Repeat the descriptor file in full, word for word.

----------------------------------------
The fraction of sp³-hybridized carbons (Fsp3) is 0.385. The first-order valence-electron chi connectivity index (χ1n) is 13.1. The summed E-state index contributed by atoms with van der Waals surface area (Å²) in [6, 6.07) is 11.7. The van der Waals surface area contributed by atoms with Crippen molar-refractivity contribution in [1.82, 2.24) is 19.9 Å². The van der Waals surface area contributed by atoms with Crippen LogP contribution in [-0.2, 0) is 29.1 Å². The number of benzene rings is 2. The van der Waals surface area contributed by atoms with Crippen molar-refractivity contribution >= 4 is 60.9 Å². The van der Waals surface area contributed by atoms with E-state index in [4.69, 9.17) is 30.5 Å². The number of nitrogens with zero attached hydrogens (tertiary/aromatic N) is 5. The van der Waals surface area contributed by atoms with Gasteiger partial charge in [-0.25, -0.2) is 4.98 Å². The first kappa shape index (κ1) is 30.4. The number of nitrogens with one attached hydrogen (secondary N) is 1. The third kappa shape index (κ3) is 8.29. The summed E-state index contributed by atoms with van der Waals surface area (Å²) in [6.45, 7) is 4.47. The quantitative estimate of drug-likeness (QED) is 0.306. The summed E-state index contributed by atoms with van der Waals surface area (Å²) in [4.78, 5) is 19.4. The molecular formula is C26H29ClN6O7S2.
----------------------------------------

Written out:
The fraction of sp³-hybridized carbons (Fsp3) is 0.385. The first-order valence-electron chi connectivity index (χ1n) is 13.1. The summed E-state index contributed by atoms with van der Waals surface area (Å²) in [6, 6.07) is 11.7. The van der Waals surface area contributed by atoms with Crippen molar-refractivity contribution in [1.82, 2.24) is 19.9 Å². The van der Waals surface area contributed by atoms with Crippen LogP contribution in [-0.2, 0) is 29.1 Å². The number of benzene rings is 2. The van der Waals surface area contributed by atoms with Crippen molar-refractivity contribution >= 4 is 60.9 Å². The van der Waals surface area contributed by atoms with E-state index in [4.69, 9.17) is 30.5 Å². The number of nitrogens with zero attached hydrogens (tertiary/aromatic N) is 5. The van der Waals surface area contributed by atoms with Gasteiger partial charge in [-0.25, -0.2) is 4.98 Å². The first kappa shape index (κ1) is 30.4. The number of nitrogens with one attached hydrogen (secondary N) is 1. The third kappa shape index (κ3) is 8.29. The summed E-state index contributed by atoms with van der Waals surface area (Å²) in [6.45, 7) is 4.47. The quantitative estimate of drug-likeness (QED) is 0.306. The summed E-state index contributed by atoms with van der Waals surface area (Å²) in [4.78, 5) is 19.4. The molecular formula is C26H29ClN6O7S2.